Japanese shoppers kicked their habit of buying Hermès silk scarves and Birkin handbags after a VAT hike hit the luxury goods company’s sales growth in the country.
The French leather goods specialist said sales in the region had risen 21.7 per cent in the first quarter before the VAT rise on 1 April. But the second quarter only saw a rise of 1.6 per cent, meaning overall sales growth in the first half was up only 8 per cent.
Sales for the Paris-based firm were also weaker in the US as a strong euro and fluctuating foreign currency hurt sales. US sales slowed to growth of 7.9 per cent, down from 17.9 per cent in first quarter.
Hermès’ second quarter sales advanced 5.8 per cent to €963m (£563m), below analyst expectations.
The first-half sales reached €1.9bn – up 12 per cent on the previous year and only 8 per cent higher when taking into account currency changes.
The company warned its first-half operating margin – which it will reveal next month – will be lower.
Hermès had previously benefited from restraining production – many of its most popular handbags are purchased via long waiting lists.
However, it has been slowly increasing its supply and the group opened two factories in 2012 in Isère and Charente and plans two new facilities in the Franche-Comté region where construction work has begun.
The leather focused group said Asian sales, excluding Japan, were strong – up 17 per cent – and it said it was “maintaining its dynamism, most notably in China.”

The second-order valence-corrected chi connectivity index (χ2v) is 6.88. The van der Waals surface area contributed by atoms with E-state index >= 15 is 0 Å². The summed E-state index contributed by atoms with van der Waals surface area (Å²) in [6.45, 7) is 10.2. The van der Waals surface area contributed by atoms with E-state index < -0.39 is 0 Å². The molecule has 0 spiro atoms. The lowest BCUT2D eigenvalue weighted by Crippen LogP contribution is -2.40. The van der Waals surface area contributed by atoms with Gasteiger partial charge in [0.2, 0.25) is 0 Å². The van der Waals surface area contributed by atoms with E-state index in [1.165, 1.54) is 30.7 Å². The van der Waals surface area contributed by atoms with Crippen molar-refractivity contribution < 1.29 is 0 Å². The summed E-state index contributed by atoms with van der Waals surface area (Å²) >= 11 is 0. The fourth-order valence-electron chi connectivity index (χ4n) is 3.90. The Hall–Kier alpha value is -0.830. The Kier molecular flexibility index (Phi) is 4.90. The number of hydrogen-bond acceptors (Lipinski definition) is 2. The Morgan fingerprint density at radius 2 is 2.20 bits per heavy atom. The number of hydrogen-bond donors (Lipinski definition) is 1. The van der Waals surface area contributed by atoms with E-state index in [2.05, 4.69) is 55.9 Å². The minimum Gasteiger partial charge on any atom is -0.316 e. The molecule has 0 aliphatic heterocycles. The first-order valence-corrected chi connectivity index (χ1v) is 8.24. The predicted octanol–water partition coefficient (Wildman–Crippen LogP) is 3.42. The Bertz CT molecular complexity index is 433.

Over the first half, leather sales grew 13 per cent, ready to wear clothing and accessories rose 16 per cent, silk was up 11 per cent but watches fell 7 per cent due to the crackdown on gift giving in China.
Despite the issues for Hermès, the king of cashmere, Italian luxury brand Brunello Cucinelli, reported strong demand in the US and China this week. The cashmere sweaters and scarves group, which is listed in Milan, reported an 11.6 per cent rise in first half sales to €175.8m with growing demand in the United States and Asia.
But the gift giving restrictions in China has also hurt French cognac-maker Rémy Cointreau. First quarter sales fell 5.7 per cent to €214.8m.
Cognac sales make up 80 per cent of operating profit, with half of this coming from China, and the group said it was continuing its “de-stocking efforts in Asia” to match “consumption trends”. In contrast, sales at its spirits division rose 11.3 per cent.